Raising graduation rates often means tracking and providing extra support to those students who are at risk of dropping out, District Administration reports. Districts with lower dropout rates sometimes have designated staff members that reach out to students right away if they stop showing up for class.
Intervention should occur as soon as possible, the article says. Often the absences are related to financial problems that can be fixed through social services. Also, adding an additional fifth year can ensure eventual graduation.
Tracking students’ grades and attendance as early as 9th grade allows districts to get a jump start on those students who are at risk of dropping out. Many believe that students start showing signs of dropping out after the transition from middle school.
Students at risk of dropping out have trouble planning for the future, struggle academically, have low attendance records and often have special needs. Language and literacy skills are factors, as well as the socioeconomic status of their family.
Providing multiple pathways to graduation can lower dropout rates. Alternative schools and online credit recovery courses give students more options to earn their diploma. But just assigning students that are behind to a credit recovery program alone might not address the other issues holding them back. A report released last fall by the Thomas B. Fordham Institute said that some of these programs are of "questionable quality" and that students also experiencing attendance issues or behavior problems might not benefit.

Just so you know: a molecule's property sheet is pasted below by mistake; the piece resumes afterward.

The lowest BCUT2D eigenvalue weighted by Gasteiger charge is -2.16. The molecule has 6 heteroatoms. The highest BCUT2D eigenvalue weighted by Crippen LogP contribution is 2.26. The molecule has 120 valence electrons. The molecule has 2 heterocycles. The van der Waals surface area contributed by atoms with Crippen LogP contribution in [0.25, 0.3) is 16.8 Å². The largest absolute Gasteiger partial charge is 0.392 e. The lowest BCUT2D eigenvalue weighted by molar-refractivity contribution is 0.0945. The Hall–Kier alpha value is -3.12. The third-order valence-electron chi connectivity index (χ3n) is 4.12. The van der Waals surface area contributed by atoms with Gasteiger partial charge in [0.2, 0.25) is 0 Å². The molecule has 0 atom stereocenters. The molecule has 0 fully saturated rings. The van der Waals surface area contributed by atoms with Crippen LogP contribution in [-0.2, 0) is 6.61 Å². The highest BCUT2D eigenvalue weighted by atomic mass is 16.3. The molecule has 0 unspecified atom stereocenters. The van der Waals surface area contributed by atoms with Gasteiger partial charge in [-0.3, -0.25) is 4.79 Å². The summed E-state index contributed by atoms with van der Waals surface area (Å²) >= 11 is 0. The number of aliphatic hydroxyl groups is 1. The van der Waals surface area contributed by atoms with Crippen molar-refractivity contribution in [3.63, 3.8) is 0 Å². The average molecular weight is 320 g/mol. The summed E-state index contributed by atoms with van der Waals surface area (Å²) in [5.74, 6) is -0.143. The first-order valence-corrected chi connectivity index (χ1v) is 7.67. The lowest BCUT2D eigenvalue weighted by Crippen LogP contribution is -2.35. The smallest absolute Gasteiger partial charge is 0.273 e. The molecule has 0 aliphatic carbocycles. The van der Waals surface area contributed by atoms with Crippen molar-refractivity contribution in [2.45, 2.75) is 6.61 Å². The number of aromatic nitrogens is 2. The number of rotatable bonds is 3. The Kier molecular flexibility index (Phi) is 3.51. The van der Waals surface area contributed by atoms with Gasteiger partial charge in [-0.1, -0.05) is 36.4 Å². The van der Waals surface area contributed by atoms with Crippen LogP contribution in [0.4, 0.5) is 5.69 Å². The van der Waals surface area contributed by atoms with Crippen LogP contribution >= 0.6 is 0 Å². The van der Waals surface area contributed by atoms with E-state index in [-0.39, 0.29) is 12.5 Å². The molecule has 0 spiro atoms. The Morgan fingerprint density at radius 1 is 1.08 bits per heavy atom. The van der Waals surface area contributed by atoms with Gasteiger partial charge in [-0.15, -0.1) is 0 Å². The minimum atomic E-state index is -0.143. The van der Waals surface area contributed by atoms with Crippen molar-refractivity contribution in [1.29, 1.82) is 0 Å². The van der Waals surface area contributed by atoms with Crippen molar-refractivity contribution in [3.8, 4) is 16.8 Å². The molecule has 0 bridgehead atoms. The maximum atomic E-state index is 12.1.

Career and technical education (CTE) programs can also contribute to higher student engagement, academic performance and graduation rates. In fact, the Association of Career and Technical Education says that 91% of high school graduates who earned two to three CTE credits enrolled in college. The average high school graduation rate for CTE students is 93%.
A combination of CTE and alternative programs can boost graduation rates more than 15%. Social-emotional learning programs and college preparation increase rates by 10%. There is also strong evidence that mentoring programs help students navigate high school so they can graduate with their class. Mentors are often designated teachers, counselors or administrators who check in on at-risk students on a daily or weekly basis. They don’t just help with school work, they also address any social or family issues students may be experiencing. Approximately 10% of all U.S. students receive some type of mentoring.